- Am I a candidate for minimally invasive surgery?
- Four types of colorectal cancer resection surgeries
Surgery is the most common treatment for early stage or “resectable” (removable) colorectal cancers. Your doctor will talk to you about which type of surgery is best for your cancer, depending on the extent of the tumor and where it is located. The three main types of surgery for colorectal cancer are 1) open, 2) laparoscopic, and 3) robotic.
Open surgery has been the typical method of removing tumors. Recent advancements in technology, however, have allowed new laparoscopic and robotic techniques. These are considered minimally invasive surgeries because doctors can make smaller incisions that can decrease recovery time.
Even though open surgery is still the most common type of surgery, a recent study of colorectal cancer patients showed a 35 percent decrease in open surgery between 2004 and 2012. Laparoscopic surgeries increased more than three times during those years (31 percent of surgeries), and robotic surgeries increased more than 41 times, although robotic surgeries are still the most rare, at 3.4 percent.
The decision to use minimally invasive surgery or open surgery should be discussed with your doctor and healthcare team. The best type of surgery for you is dependent on many things, including your health, your surgeon’s experience, and your cancer type. Open surgeries can take less time than minimally invasive surgeries, but minimally invasive surgeries usually have a faster recovery time.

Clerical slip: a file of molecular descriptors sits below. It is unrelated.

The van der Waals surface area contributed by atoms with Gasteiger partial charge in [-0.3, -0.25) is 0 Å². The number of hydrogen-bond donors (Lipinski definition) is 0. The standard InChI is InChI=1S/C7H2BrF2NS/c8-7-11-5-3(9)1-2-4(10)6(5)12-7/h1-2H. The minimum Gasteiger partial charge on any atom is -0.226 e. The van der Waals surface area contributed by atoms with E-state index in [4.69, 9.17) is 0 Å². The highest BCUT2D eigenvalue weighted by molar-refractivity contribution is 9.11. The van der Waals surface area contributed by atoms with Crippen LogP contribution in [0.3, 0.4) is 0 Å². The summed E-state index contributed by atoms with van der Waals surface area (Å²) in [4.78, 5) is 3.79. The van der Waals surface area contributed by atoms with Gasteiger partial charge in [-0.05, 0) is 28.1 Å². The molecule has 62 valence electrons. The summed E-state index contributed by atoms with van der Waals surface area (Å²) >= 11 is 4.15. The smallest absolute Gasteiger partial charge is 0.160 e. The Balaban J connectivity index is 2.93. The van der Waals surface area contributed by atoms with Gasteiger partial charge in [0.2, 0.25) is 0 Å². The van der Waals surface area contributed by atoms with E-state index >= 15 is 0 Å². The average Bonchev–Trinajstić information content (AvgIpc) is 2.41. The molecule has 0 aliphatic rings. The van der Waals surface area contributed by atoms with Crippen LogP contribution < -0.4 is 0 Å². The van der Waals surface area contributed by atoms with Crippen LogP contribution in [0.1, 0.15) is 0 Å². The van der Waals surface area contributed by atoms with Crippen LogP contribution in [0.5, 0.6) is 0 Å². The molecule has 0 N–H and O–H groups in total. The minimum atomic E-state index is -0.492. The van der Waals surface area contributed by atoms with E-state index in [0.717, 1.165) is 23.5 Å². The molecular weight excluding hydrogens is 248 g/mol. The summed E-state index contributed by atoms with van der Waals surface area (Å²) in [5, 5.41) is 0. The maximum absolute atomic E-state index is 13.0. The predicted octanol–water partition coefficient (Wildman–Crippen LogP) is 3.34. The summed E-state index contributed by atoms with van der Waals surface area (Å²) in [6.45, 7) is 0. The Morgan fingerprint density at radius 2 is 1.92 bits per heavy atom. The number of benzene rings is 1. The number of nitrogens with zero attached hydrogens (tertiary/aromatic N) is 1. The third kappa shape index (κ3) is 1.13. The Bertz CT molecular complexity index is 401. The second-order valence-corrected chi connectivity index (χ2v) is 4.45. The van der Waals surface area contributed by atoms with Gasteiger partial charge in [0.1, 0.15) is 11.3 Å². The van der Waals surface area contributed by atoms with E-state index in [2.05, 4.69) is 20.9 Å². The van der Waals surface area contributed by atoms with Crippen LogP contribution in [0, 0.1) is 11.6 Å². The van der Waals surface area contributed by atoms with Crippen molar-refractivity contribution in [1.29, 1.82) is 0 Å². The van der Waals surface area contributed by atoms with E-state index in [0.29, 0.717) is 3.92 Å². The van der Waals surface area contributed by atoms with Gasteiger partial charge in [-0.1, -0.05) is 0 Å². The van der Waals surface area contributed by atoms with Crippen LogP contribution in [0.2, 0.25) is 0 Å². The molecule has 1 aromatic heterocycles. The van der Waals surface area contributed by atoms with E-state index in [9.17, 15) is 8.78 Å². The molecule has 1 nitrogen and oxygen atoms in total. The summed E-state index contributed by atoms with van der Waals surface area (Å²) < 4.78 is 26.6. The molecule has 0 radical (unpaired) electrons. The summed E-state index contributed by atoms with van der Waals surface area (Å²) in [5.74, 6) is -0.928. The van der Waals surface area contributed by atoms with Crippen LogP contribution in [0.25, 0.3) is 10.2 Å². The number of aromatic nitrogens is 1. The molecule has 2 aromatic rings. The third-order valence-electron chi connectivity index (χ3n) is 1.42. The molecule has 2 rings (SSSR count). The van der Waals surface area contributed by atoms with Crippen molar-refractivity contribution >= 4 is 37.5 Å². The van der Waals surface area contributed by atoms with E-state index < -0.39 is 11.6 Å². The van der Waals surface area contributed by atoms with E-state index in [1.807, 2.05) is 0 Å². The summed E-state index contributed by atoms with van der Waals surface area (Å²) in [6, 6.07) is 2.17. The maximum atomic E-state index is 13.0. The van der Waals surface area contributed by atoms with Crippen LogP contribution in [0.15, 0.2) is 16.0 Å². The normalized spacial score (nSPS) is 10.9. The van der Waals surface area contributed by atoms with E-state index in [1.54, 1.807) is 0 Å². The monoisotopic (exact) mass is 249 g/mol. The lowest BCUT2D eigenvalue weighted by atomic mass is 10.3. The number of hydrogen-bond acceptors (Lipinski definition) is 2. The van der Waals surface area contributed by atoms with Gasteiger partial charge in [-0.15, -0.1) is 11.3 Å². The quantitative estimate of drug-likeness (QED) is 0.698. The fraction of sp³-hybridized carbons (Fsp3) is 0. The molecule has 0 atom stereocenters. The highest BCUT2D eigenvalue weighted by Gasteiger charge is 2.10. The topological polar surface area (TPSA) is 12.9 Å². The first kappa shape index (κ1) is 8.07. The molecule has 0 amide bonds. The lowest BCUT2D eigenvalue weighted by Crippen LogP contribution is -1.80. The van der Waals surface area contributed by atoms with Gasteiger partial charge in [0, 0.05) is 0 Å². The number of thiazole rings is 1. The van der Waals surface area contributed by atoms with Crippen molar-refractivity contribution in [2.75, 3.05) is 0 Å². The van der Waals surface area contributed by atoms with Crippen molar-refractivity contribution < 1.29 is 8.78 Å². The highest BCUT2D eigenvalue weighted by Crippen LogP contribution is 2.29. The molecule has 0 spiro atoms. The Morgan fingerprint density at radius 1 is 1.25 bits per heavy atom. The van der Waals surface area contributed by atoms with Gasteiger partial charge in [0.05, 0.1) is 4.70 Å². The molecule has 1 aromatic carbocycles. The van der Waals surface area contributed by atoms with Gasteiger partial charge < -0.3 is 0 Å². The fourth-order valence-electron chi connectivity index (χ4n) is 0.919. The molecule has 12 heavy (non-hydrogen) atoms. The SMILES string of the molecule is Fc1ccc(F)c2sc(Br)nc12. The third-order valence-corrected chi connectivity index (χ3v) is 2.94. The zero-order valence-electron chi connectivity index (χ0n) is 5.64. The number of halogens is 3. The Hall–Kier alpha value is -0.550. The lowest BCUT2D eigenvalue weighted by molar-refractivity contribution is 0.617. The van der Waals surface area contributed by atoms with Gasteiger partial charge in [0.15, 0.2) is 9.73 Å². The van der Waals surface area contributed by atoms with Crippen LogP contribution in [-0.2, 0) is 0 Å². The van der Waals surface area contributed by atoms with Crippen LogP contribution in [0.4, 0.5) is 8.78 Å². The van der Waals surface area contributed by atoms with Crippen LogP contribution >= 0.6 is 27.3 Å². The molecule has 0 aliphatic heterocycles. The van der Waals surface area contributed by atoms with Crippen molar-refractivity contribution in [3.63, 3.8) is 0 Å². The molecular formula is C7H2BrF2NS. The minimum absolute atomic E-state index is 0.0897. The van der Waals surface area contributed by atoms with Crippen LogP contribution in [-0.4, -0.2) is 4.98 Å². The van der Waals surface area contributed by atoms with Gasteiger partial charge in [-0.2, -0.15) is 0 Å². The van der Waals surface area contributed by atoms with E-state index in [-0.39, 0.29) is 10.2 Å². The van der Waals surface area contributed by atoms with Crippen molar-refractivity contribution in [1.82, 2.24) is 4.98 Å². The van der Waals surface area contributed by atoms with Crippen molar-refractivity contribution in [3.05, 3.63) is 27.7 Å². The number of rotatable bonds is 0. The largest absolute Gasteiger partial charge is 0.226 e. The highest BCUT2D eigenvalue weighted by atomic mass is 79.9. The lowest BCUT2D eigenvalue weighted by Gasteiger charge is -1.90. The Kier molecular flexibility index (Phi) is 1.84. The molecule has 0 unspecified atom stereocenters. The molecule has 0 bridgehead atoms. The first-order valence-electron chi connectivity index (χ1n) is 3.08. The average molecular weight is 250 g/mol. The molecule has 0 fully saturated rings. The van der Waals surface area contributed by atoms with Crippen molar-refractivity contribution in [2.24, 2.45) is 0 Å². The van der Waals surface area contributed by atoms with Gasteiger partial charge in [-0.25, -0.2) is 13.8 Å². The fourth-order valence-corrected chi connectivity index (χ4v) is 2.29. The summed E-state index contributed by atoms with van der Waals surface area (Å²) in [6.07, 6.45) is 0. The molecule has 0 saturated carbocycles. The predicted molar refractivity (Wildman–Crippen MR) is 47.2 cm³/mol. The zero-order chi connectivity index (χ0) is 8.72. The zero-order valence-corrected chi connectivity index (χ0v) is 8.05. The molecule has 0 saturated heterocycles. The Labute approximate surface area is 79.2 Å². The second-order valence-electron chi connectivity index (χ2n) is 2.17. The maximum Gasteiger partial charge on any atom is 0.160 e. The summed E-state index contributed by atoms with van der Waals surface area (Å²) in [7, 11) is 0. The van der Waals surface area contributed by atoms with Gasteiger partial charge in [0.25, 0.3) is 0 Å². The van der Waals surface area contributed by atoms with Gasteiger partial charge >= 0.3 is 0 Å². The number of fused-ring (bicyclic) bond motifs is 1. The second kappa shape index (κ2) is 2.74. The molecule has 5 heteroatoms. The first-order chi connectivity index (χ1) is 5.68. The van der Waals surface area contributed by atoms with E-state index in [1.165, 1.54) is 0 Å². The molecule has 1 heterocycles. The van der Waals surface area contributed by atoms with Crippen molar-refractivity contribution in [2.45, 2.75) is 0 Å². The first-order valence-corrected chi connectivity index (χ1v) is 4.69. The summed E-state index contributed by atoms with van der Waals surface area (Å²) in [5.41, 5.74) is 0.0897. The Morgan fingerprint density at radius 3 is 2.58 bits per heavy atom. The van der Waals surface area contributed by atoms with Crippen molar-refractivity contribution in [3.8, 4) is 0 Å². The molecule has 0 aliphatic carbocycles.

Laparoscopic surgery (minimally invasive)
Laparoscopic surgery is a type of minimally invasive surgery. Instead of a big incision, the surgeon uses a few very small cuts (0.5-1 cm) to insert surgical instruments into the abdominal cavity. The main surgical instrument is a long, thin tube with a light and camera on the end. This is called a laparoscope. A larger incision, about 3.5 cm wide, is made to remove the tumor. The laparoscope transmits images from inside the body to video monitors in the operating room. Carbon dioxide (CO2) gas is used to inflate the abdomen and create space for the surgeons to operate. The gas is naturally absorbed or removed by the body. The surgical instruments function as an extension of the surgeon's hands. During the operation, the surgeon moves the instruments by watching the monitors. The surgeon will remove the segment of the colon or rectum that contains the tumor through the larger incision, along with the attached lymph nodes. The surgeon will check the rest of the intestines and liver to see if the cancer has spread.
Robotic surgery (minimally invasive)
The first robotic colorectal surgery was performed in 2001. Robotic surgery lets surgeons use miniaturized instruments, operated with a console. A 3D camera lets the surgeon complete an operation with enhanced precision, flexibility, and control. As in laparoscopic surgery, the surgeon uses several small abdominal incisions (0.5-1 cm) to insert the surgical instruments into the abdominal cavity, as well as a long and thin lighted tube with a camera on the end called a laparoscope. A larger incision, about 3-5 cm wide, is made to remove the tumor. The surgeon will remove the part of the colon or rectum with the tumor and attached lymph nodes. The surgeon will check other segments of the colon and nearby organs to see if the cancer has spread. Robotic operations provide high-quality images to the surgeon, but they take longer to perform and might be more expensive. Minimally invasive rectal cancer surgeries are often completed robotically.
During open surgery, the surgeon makes a large cut into the abdomen to remove the tumor and part of the healthy colon or rectum. The surgeon will remove the part of the colon or rectum with the tumor and the attached lymph nodes. The surgeon will check other segments of the colon and nearby organs to see if the cancer has spread. The large incisions affect recovery time.